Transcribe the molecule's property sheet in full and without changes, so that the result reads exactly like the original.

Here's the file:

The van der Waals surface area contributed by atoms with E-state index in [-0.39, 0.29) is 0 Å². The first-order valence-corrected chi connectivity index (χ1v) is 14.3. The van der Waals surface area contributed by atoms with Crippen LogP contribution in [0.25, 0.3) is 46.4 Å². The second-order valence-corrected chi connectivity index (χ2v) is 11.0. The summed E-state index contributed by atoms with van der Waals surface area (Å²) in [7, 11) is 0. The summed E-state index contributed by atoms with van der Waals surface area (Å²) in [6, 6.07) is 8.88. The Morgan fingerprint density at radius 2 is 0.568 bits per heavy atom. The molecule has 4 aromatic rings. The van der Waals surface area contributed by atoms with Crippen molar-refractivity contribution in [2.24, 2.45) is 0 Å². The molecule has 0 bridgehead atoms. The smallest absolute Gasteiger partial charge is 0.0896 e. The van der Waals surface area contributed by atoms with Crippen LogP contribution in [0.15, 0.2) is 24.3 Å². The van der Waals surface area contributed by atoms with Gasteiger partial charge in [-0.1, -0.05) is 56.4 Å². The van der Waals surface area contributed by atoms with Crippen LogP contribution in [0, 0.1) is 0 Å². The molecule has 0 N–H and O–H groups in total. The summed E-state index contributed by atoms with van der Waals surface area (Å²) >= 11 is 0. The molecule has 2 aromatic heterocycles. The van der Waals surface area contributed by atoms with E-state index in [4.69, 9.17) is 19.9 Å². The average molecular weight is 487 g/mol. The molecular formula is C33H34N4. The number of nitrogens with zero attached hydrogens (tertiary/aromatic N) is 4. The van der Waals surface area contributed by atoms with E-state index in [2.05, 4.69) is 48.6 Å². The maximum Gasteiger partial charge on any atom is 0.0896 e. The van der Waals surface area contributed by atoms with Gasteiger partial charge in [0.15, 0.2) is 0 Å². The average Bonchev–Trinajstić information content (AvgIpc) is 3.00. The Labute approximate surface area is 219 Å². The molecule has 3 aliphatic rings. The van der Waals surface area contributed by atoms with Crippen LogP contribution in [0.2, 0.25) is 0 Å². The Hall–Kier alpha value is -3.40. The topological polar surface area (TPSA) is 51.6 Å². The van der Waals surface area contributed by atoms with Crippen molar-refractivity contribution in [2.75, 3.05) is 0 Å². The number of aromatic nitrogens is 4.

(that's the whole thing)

The van der Waals surface area contributed by atoms with E-state index in [-0.39, 0.29) is 0 Å². The first-order valence-corrected chi connectivity index (χ1v) is 14.3. The van der Waals surface area contributed by atoms with Crippen LogP contribution in [0.25, 0.3) is 46.4 Å². The second-order valence-corrected chi connectivity index (χ2v) is 11.0. The summed E-state index contributed by atoms with van der Waals surface area (Å²) in [7, 11) is 0. The summed E-state index contributed by atoms with van der Waals surface area (Å²) in [6, 6.07) is 8.88. The Morgan fingerprint density at radius 2 is 0.568 bits per heavy atom. The molecule has 4 aromatic rings. The van der Waals surface area contributed by atoms with Crippen molar-refractivity contribution in [2.24, 2.45) is 0 Å². The molecule has 0 bridgehead atoms. The smallest absolute Gasteiger partial charge is 0.0896 e. The van der Waals surface area contributed by atoms with Crippen LogP contribution in [0.15, 0.2) is 24.3 Å². The van der Waals surface area contributed by atoms with Gasteiger partial charge in [-0.1, -0.05) is 56.4 Å². The van der Waals surface area contributed by atoms with Crippen LogP contribution in [0, 0.1) is 0 Å². The molecule has 0 N–H and O–H groups in total. The summed E-state index contributed by atoms with van der Waals surface area (Å²) >= 11 is 0. The molecule has 2 aromatic heterocycles. The van der Waals surface area contributed by atoms with E-state index in [4.69, 9.17) is 19.9 Å². The average molecular weight is 487 g/mol. The molecular formula is C33H34N4. The number of nitrogens with zero attached hydrogens (tertiary/aromatic N) is 4. The van der Waals surface area contributed by atoms with E-state index in [2.05, 4.69) is 48.6 Å². The maximum Gasteiger partial charge on any atom is 0.0896 e. The van der Waals surface area contributed by atoms with Gasteiger partial charge in [0.15, 0.2) is 0 Å². The average Bonchev–Trinajstić information content (AvgIpc) is 3.00. The Labute approximate surface area is 219 Å². The molecule has 3 aliphatic rings. The van der Waals surface area contributed by atoms with Crippen LogP contribution in [0.2, 0.25) is 0 Å². The Hall–Kier alpha value is -3.40. The topological polar surface area (TPSA) is 51.6 Å². The van der Waals surface area contributed by atoms with Crippen molar-refractivity contribution in [2.75, 3.05) is 0 Å². The number of aromatic nitrogens is 4.